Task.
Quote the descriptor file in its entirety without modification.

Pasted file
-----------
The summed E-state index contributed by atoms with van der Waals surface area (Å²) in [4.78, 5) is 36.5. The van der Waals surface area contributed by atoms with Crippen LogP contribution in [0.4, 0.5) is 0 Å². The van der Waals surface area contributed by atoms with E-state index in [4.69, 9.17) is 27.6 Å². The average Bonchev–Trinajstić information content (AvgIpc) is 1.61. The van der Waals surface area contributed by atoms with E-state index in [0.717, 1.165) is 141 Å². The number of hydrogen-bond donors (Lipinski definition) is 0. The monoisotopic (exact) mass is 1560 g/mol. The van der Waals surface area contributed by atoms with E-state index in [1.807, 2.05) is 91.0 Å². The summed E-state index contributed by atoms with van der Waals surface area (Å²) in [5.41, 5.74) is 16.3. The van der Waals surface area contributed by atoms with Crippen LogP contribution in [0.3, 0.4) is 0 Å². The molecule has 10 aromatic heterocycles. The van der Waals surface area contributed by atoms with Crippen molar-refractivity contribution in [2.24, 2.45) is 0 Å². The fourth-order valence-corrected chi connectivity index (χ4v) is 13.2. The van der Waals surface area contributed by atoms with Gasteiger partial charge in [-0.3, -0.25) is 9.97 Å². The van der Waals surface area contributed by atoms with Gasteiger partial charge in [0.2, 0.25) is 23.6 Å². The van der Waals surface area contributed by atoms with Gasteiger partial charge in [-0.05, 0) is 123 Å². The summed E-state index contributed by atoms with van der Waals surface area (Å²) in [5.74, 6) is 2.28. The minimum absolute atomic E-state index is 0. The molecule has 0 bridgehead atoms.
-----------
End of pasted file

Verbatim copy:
The summed E-state index contributed by atoms with van der Waals surface area (Å²) in [4.78, 5) is 36.5. The van der Waals surface area contributed by atoms with Crippen LogP contribution in [0.4, 0.5) is 0 Å². The van der Waals surface area contributed by atoms with E-state index in [4.69, 9.17) is 27.6 Å². The average Bonchev–Trinajstić information content (AvgIpc) is 1.61. The van der Waals surface area contributed by atoms with E-state index in [0.717, 1.165) is 141 Å². The number of hydrogen-bond donors (Lipinski definition) is 0. The monoisotopic (exact) mass is 1560 g/mol. The van der Waals surface area contributed by atoms with E-state index in [1.807, 2.05) is 91.0 Å². The summed E-state index contributed by atoms with van der Waals surface area (Å²) in [5.41, 5.74) is 16.3. The van der Waals surface area contributed by atoms with Crippen LogP contribution in [0.3, 0.4) is 0 Å². The molecule has 10 aromatic heterocycles. The van der Waals surface area contributed by atoms with Crippen molar-refractivity contribution in [2.24, 2.45) is 0 Å². The fourth-order valence-corrected chi connectivity index (χ4v) is 13.2. The van der Waals surface area contributed by atoms with Gasteiger partial charge in [-0.3, -0.25) is 9.97 Å². The van der Waals surface area contributed by atoms with Gasteiger partial charge in [0.2, 0.25) is 23.6 Å². The van der Waals surface area contributed by atoms with Gasteiger partial charge in [-0.05, 0) is 123 Å². The summed E-state index contributed by atoms with van der Waals surface area (Å²) in [5.74, 6) is 2.28. The minimum absolute atomic E-state index is 0. The molecule has 0 bridgehead atoms.